When Will The Housing Market Crash In Florida?
Florida is notorious for how volatile its housing market can be. During the housing bubble and subsequent crash of the late 2000s, Florida was one of the hardest hit states. Many Florida housing markets are notable for their heavy ownership by foreign investors. What’s more, Florida has a high rate of wealth inequality, creating a patchwork of high-income, expensive cities, alongside low-income, cheap housing markets.
Many have been wondering when will the housing market crash in Florida. Predicting a crash is obviously fraught with problems, as is any prediction of the future. However, if we look at factors like year-over-year changes in home prices, the number of days on market a home for sale spends, the percentage of homes for sale that have had their prices dropped, the sales-to-list price ratio, available inventory, and number of home sales, we can get a clearer picture of what’s going on in the Florida housing market.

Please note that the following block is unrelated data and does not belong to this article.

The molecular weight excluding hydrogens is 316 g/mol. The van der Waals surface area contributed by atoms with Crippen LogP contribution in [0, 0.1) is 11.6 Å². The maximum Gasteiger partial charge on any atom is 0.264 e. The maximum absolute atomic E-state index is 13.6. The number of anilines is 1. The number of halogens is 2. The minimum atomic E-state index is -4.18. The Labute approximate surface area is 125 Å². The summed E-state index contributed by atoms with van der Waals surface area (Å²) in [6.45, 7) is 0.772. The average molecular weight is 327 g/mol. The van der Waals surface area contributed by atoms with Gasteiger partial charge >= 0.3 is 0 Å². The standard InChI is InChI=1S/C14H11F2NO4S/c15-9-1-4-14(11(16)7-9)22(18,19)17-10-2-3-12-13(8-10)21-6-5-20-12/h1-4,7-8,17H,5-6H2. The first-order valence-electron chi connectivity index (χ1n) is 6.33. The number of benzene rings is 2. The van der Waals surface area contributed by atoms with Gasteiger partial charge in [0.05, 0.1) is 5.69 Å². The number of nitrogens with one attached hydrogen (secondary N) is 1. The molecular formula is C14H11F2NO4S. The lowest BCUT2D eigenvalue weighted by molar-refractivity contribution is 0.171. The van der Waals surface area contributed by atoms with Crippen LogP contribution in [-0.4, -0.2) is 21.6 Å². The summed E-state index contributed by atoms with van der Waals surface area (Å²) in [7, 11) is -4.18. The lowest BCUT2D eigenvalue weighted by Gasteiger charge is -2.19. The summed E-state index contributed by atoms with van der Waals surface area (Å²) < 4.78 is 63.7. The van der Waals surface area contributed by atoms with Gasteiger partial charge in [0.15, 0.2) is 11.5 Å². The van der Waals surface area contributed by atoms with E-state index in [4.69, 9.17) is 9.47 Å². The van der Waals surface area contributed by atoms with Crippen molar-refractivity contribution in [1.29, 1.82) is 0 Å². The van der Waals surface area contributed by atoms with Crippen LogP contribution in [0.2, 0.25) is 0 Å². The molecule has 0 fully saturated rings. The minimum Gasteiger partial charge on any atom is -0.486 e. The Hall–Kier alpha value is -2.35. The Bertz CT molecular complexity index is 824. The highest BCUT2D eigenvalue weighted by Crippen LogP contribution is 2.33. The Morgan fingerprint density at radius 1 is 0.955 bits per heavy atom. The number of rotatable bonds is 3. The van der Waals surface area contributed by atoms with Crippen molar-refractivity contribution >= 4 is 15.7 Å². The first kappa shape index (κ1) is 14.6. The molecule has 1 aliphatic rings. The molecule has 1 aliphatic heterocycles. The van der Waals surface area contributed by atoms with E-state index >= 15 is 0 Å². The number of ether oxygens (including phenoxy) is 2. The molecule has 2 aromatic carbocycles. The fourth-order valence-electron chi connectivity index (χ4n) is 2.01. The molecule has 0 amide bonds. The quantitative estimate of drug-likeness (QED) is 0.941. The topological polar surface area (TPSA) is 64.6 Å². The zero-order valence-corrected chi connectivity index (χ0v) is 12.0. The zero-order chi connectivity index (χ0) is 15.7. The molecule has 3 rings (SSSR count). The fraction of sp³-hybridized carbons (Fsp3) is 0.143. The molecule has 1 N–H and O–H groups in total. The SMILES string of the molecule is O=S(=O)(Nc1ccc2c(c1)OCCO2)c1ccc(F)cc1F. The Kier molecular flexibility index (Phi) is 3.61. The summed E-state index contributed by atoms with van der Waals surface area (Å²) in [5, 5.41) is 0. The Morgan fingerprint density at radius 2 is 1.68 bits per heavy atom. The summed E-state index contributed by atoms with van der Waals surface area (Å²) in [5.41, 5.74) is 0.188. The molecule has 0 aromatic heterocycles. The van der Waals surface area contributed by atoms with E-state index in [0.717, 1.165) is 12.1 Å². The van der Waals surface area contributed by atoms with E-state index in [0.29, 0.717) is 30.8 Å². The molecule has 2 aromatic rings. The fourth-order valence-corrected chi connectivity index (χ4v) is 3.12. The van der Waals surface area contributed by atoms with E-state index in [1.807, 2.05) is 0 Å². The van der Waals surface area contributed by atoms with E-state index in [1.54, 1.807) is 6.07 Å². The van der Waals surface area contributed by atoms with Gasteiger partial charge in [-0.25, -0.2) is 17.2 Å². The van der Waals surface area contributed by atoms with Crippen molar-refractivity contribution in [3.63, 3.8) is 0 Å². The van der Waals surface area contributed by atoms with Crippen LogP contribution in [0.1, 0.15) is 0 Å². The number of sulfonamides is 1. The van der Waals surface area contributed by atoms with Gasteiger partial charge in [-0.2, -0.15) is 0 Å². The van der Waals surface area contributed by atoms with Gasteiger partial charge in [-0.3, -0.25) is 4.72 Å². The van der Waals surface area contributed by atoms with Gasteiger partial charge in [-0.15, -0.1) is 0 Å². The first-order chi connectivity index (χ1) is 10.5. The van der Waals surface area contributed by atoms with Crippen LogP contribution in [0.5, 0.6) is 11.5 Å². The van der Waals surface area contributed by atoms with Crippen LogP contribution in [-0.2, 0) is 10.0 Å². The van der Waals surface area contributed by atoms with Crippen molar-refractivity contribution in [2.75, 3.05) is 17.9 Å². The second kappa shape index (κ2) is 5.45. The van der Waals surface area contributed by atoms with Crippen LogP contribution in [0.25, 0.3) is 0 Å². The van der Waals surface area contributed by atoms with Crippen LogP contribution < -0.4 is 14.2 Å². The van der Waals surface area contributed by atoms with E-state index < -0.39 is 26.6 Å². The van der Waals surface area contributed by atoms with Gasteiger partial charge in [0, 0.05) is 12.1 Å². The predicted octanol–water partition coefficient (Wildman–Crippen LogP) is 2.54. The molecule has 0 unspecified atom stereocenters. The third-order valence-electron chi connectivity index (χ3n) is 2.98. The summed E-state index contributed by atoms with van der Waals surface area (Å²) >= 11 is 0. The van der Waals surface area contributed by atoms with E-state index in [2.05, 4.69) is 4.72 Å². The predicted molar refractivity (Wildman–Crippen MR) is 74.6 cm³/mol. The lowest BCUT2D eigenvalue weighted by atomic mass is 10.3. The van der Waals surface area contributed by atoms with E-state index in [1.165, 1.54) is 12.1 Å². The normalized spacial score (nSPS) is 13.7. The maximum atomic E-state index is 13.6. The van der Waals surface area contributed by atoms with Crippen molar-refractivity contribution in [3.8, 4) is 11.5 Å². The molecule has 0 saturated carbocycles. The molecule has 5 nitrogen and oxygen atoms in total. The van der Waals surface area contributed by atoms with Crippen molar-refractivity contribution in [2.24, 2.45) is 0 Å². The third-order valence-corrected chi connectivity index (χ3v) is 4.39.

Using data from Redfin
Read on to find out which housing markets in Florida are ailing and which ones are still going strong.
Florida Housing Market Overview
Looking at the data from Redfin, the Florida housing market as a whole is showing mixed signals. Like many other housing markets during the pandemic, home prices in Florida began a substantial rise in 2021. In May 2021, the median sale price in Florida overall ($332,300) was up 23.5% from May 2020 ($269,100). Looking at the five-year period from September 2017 to September 2022, the median sale price in Florida peaked in May 2022 at $410,900; as of September 2022, the median sale price is down to $392,500.
Recent months have seen month-on-month declines in the Florida median sale price. From June 2022 to July 2022, Florida’s median sale price fell by 2.7%, from $410,400 to $399,200. And then from July 2022 to August 2022, it fell by 1%, and from August 2022 to September 2022 by 0.7%. However, it must be noted that, throughout the entire period September 2017 to September 2022, Florida’s median sale price exceeded $300,000 for the first time from November 2020 ($298,300) to December 2020 ($303,500). Thus, though home prices in Florida on the state-level have declined in recent months, they are still historically much higher than in the past.